- Peter Bradshaw
Claim To Fame
In Francois Ozon’s competition contender “Young and Beautiful,” 22-year-old Marine Vacth may be as enigmatic as her character, a well-to-do young woman who finds pleasure in sharing intimate moments with complete strangers. A top model who’s lined up contracts with a number of fashion designers — from Chloe to Karl Lagerfeld and Yves Saint Laurent — Vacth, a native of Lyon, decided to shake up her smooth, cool image by taking the lead role in a film that raises disturbing questions about teenage sexuality.
Ozon’s pic is the first for Vacth. But even before the film was selected for Cannes, Vacth was on every discerning talent agents’ hot list; she’s now repped by Gaul’s biggest talent agency, Artmedia. The tyro thesp said she was drawn to acting after experiencing the rush of working on Cedric
Klapisch’s “My Piece of the Pie. »
- Elsa Keslassy
There was plenty of Baz-razzmatazz as the 66th Cannes Film Festival bowed with a mix of fun, lofty hopes and melancholy that F. Scott Fitzgerald would have appreciated.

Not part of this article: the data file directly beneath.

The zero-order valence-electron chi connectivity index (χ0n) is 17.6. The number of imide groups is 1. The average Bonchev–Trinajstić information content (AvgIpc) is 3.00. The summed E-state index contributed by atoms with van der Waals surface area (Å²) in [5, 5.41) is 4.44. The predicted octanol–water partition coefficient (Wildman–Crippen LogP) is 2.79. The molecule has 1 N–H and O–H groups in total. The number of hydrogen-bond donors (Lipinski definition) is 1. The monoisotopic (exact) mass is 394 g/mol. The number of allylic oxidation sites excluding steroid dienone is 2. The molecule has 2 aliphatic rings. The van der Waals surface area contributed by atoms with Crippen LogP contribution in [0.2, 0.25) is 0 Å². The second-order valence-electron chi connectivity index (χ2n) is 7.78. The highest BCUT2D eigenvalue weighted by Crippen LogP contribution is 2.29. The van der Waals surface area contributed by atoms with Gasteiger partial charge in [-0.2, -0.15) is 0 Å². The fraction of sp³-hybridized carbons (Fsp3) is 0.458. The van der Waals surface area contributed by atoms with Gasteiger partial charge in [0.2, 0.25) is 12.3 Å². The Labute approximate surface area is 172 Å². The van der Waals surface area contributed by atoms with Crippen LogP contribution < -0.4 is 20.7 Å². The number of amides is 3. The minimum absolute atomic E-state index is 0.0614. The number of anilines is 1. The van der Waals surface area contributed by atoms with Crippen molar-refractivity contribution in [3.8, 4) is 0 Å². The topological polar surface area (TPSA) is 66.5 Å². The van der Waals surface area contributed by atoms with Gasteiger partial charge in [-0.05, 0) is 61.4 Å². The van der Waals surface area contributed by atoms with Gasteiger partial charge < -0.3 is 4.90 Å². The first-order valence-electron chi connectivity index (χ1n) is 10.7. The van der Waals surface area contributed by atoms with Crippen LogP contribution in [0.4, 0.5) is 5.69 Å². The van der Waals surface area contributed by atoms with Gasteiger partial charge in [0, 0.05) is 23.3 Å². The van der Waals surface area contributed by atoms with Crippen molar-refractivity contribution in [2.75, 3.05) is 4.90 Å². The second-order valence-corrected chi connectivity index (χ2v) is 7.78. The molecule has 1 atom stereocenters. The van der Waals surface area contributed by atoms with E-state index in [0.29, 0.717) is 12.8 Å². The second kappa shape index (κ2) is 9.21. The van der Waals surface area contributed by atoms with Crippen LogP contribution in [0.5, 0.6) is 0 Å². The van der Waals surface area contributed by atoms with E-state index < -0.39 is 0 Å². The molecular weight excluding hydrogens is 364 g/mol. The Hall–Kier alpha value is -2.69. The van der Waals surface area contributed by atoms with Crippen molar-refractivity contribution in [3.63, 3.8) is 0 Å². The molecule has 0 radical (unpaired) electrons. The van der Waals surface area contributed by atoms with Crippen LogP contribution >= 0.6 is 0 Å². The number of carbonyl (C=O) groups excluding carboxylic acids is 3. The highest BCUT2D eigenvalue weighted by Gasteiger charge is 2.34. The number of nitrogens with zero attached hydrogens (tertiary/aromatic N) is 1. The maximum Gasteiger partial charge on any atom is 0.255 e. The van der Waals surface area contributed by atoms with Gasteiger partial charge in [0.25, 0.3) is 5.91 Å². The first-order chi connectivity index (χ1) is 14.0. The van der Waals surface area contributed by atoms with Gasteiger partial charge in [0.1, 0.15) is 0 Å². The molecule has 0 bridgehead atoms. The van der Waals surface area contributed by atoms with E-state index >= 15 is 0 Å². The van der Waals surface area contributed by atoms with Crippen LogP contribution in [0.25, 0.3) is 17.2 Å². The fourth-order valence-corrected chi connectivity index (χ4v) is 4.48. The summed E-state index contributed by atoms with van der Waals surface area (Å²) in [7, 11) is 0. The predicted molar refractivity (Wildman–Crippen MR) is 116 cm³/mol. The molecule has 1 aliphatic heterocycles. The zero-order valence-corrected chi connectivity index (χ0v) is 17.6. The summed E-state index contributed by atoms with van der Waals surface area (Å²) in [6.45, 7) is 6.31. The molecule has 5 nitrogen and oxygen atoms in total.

In the spirit of opener “The Great Gatsby,” a troupe of dancers dressed in 1920s-style outfits burst out of a period car and performed a dance on the red carpet.
Throngs of fans lined the road to the Palais, where the stars of Warner Bros.’ “Gatsby” elicited screams and cheers, and big names glamming it up on the red carpet included Julianne Moore, Freida Pinto, Lana Del Rey, Florence Welch, Nicole Kidman, Cindy Crawford, Fan Bingbing, Ludivine Sagnier, Zhang Ziyi, Walter Salles, Michel Piccoli, Agnes Varda and Roskino CEO Katya Mtsitouridze. France’s Minister of Culture Aurelie Filipetti and Venice Film Festival topper Alberto Barbera were also in attendance.
See Also: Cate Blanchett »
- Timothy M. Gray and Elsa Keslassy
Pope Movies (photo: Anthony Quinn in ‘The Shoes of the Fisherman’) [See previous post: "Pope Francis Movie in the Works?"] Now, do we need another Pope Movie? Well, actually there haven’t been that many. Most notable among the Pope Movies of decades past are Michael Anderson’s widely lambasted The Shoes of the Fisherman (1968), with Anthony Quinn as what one pundit called "Zorba the Pope," and Nanni Moretti’s widely acclaimed comedy-drama We Have a Pope, with Michel Piccoli as a cardinal who reluctantly is elected chief of the Catholic Church. Here are a few more: Rex Harrison hammed it up as Pope Julius II to Charlton Heston’s equally risible Michelangelo in Carol Reed’s The Agony and the Ecstasy (1965); Liv Ullmann played the title role in Michael Anderson’s critically massacred Pope Joan (1972), about the alleged medieval female pope; and Finlay Currie reverentially incarnated the official first pope, St. Peter, in Mervyn LeRoy’s dreary (and »